In addition to seeing me during regularly scheduled class meeting times, Irene frequently came to visit me in my office, sometimes so frustrated that she was about to drop the course. Although she was frustrated, Irene was also persistent, and probably spent more time consulting with me via e-mail, telephone, and in person than any other student enrolled that semester. Since she was enrolled in the on-campus course, and I had an hour break in between her class and the next, Irene would frequently show up at my door on Tuesdays and Thursdays and "talk out" her ideas with me while I munched down a sandwich or a Budget Gourmet microwave dinner. Besides her uneasiness with my criticial approaches to the course texts, Irene was also unfamiliar with using computers, and she (like several other students that semester) had to learn to use e-mail, browse the Web, etc. specifically for my course, which added to her angst. In fact, she asked to speak with me privately after the first class meeting and confided that she was unaware that the course was going to be taught in a computer classroom, and that she felt she should drop the course and take it the next semester in a traditional setting.

Irene was not the first student to approach me with this dilemma, though, and although I always offered students the option of switching courses, I always encouraged them to stay, and gave them a brief sales pitch on the benefits of learning computer skills in addition to the normal course objectives of learning to analyze fiction, poetry and drama; most students, as Irene did, opted to stay with the course, and almost without exception, thanked me for talking them into "sticking with it" at the end of the semester after they realized how much they learned. It wasn’t always easy, though as the following message attests:


I have gotten some of my responses to others back and I'm not sure what I am doing wrong. Also, there are several prompt responses and responses to others that I have not signed my name to (at the time, I didn't know that I had to, I thought my name would automatically be on the response.) I'm sorry. I am learning, but this is totally new to me. I've read all of the stories and I could tell you everything about them if this were a regular class, but I'm slow at this e-mail thing. Bare with me, but let me know before withdrawl day whether or not I am failing! I am trying, but I am really starting to love Chemistry more than I thought possible!


*No more messages today, I promise!

Thankfully, Irene overcome her initial trepidation with the computer and became sufficiently adjusted to the electronic environment to become a regular participant in the gatsby-l listserv discussions.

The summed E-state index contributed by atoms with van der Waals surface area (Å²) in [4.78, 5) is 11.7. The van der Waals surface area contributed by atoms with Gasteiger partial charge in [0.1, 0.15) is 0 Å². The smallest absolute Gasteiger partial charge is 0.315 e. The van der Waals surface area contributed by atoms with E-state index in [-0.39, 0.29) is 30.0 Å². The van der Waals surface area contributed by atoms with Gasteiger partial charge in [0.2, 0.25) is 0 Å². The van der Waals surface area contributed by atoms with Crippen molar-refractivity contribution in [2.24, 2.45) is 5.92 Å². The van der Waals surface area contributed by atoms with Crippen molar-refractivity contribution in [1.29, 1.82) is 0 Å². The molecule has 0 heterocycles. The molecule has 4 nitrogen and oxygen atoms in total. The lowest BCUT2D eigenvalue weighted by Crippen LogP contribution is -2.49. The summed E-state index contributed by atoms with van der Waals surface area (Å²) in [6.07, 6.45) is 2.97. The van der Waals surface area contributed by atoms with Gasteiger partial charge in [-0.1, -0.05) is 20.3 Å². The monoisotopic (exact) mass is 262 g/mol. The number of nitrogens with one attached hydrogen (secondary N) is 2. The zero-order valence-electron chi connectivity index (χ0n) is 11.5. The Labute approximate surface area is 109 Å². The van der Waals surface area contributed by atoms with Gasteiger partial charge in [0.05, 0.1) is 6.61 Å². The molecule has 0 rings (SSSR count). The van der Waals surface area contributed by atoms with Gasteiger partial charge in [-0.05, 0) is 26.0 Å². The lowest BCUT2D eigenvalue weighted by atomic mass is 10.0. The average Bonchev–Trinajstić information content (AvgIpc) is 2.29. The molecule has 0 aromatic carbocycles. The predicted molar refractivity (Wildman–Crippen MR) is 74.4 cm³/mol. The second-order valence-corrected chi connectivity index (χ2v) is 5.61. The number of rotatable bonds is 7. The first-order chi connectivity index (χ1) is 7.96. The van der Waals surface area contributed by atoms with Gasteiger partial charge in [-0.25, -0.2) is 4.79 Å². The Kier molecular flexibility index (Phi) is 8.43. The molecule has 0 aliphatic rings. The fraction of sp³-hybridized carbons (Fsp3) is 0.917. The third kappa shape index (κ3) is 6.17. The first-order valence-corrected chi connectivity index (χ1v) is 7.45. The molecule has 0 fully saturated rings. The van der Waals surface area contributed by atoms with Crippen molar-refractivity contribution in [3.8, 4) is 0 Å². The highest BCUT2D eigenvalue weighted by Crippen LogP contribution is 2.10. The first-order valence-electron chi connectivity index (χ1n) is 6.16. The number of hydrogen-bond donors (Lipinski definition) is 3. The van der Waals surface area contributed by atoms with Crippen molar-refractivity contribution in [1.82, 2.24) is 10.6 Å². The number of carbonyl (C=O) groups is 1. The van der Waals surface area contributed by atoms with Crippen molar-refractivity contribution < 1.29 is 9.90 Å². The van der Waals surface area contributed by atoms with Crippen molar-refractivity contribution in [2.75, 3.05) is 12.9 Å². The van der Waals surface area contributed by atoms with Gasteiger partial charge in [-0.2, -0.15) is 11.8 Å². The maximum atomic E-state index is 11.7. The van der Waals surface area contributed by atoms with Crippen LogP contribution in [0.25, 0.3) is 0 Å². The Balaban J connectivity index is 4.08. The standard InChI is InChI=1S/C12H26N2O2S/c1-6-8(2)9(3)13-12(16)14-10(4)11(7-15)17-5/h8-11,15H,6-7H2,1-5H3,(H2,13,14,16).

When it came time to begin writing the research paper, Irene worked with me almost sentence-by-sentence during the initial stages of her rough draft, and through her America Online account she sent me several e-mails and "Instant Messages" (one-to-one private synchronous chat, a feature of America Online now also available through Netscape Navigator) in which she worked out the details of her "rough draft" before actually sending it to the group for comment.

After several office visits, phone calls, instant messages, and e-mails, Irene eventually began to narrow down her ideas for her paper; by this point she had abandoned the biographical criticism idea and had begun her move toward exploring reader-response theory. During one of her office visits, I had mentioned Stanley Fish’s article "Is There a Text in This Class?" but was unable to find the anthology it was printed in at the time of our conversation. I eventually found it just before I left on a two-week vacation/conference trip, but did not have an opportunity to pass it on to Irene before I left. In the following message, she begins to form the basis of what would become the thesis of her essay:


Please tell me what the date of your "chopped" message was and I will

check for it. Also, I found the book with the article by Stanley Fish. It

is called The Ten Great Critical Statements and it is sitting on the chair next to my computer in my office. If Jamey or Patty (student assistants) are there ask them or if the guy across the hall (Roger Jay) is in, his key will fit my door. Just print this message and show it to him and he'll probably open the door for you.


(in Maine--finally!)


I hate to bother you on vacation (I hope you are having a good time in

Maine) but, I am starting to freak out about this research paper. As

you can tell, I haven't even sent in my rough draft yet. I have started

to write it, but when it comes time to prove my thesis, which is

something like "Certainly, reader-response criticism is evident in The

Great Gatsby due to the many different viewpoints of students, critics,

authors and professors" This is not exactly what I have written, but I

don't have it with me. Anyway, I don't know what kind of examples to

use to prove this point. I thought that it would be simple to prove,

but many of the ideas about the book, especially from authors and